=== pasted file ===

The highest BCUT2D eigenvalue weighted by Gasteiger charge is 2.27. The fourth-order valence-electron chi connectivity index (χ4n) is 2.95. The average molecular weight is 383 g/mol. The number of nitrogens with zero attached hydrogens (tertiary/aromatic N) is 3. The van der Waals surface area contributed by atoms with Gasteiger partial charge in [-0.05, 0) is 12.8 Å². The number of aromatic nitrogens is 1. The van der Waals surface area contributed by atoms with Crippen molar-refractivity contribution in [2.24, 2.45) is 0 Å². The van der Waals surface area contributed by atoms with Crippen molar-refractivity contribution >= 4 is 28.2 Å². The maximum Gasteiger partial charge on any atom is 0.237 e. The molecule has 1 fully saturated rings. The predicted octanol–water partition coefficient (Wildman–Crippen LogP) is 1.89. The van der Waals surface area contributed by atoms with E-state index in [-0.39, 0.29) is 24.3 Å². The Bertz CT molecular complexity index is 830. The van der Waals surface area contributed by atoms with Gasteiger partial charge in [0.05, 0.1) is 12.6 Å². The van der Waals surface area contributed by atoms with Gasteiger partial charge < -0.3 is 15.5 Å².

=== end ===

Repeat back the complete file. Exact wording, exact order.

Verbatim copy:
The highest BCUT2D eigenvalue weighted by Gasteiger charge is 2.27. The fourth-order valence-electron chi connectivity index (χ4n) is 2.95. The average molecular weight is 383 g/mol. The number of nitrogens with zero attached hydrogens (tertiary/aromatic N) is 3. The van der Waals surface area contributed by atoms with Gasteiger partial charge in [-0.05, 0) is 12.8 Å². The number of aromatic nitrogens is 1. The van der Waals surface area contributed by atoms with Crippen molar-refractivity contribution in [2.24, 2.45) is 0 Å². The van der Waals surface area contributed by atoms with Crippen molar-refractivity contribution >= 4 is 28.2 Å². The maximum Gasteiger partial charge on any atom is 0.237 e. The molecule has 1 fully saturated rings. The predicted octanol–water partition coefficient (Wildman–Crippen LogP) is 1.89. The van der Waals surface area contributed by atoms with E-state index in [-0.39, 0.29) is 24.3 Å². The Bertz CT molecular complexity index is 830. The van der Waals surface area contributed by atoms with Gasteiger partial charge in [0.05, 0.1) is 12.6 Å². The van der Waals surface area contributed by atoms with Gasteiger partial charge < -0.3 is 15.5 Å².